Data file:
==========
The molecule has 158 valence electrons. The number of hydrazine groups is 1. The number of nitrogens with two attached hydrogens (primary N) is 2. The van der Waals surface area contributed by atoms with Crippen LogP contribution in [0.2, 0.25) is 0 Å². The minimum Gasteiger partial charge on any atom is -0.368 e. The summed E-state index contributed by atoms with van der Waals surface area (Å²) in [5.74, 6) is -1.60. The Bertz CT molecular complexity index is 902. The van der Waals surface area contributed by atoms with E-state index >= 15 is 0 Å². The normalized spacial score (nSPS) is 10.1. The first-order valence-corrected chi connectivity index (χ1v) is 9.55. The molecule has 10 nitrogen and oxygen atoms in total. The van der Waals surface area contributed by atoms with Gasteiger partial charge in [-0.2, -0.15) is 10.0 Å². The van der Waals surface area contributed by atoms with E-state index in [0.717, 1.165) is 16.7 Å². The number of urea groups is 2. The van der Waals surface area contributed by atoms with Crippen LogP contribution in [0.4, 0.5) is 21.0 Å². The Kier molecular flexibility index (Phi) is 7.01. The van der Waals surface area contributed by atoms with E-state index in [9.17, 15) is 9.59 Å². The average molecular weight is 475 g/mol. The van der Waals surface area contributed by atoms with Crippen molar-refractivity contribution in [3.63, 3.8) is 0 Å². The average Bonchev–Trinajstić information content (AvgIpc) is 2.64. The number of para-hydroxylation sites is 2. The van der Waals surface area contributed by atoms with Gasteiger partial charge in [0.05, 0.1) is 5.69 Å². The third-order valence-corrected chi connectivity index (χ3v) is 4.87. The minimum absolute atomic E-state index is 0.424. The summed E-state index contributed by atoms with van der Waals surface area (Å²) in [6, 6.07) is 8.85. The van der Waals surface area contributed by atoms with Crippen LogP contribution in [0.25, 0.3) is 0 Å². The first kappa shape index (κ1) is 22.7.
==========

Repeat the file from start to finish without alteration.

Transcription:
The molecule has 158 valence electrons. The number of hydrazine groups is 1. The number of nitrogens with two attached hydrogens (primary N) is 2. The van der Waals surface area contributed by atoms with Crippen LogP contribution in [0.2, 0.25) is 0 Å². The minimum Gasteiger partial charge on any atom is -0.368 e. The summed E-state index contributed by atoms with van der Waals surface area (Å²) in [5.74, 6) is -1.60. The Bertz CT molecular complexity index is 902. The van der Waals surface area contributed by atoms with E-state index >= 15 is 0 Å². The normalized spacial score (nSPS) is 10.1. The first-order valence-corrected chi connectivity index (χ1v) is 9.55. The molecule has 10 nitrogen and oxygen atoms in total. The van der Waals surface area contributed by atoms with Gasteiger partial charge in [-0.2, -0.15) is 10.0 Å². The van der Waals surface area contributed by atoms with E-state index in [0.717, 1.165) is 16.7 Å². The number of urea groups is 2. The van der Waals surface area contributed by atoms with Crippen LogP contribution in [0.4, 0.5) is 21.0 Å². The Kier molecular flexibility index (Phi) is 7.01. The van der Waals surface area contributed by atoms with E-state index in [9.17, 15) is 9.59 Å². The average molecular weight is 475 g/mol. The van der Waals surface area contributed by atoms with Crippen molar-refractivity contribution in [3.63, 3.8) is 0 Å². The average Bonchev–Trinajstić information content (AvgIpc) is 2.64. The number of para-hydroxylation sites is 2. The van der Waals surface area contributed by atoms with Gasteiger partial charge in [0.05, 0.1) is 5.69 Å². The third-order valence-corrected chi connectivity index (χ3v) is 4.87. The minimum absolute atomic E-state index is 0.424. The summed E-state index contributed by atoms with van der Waals surface area (Å²) in [6, 6.07) is 8.85. The van der Waals surface area contributed by atoms with Crippen LogP contribution in [0.25, 0.3) is 0 Å². The first kappa shape index (κ1) is 22.7.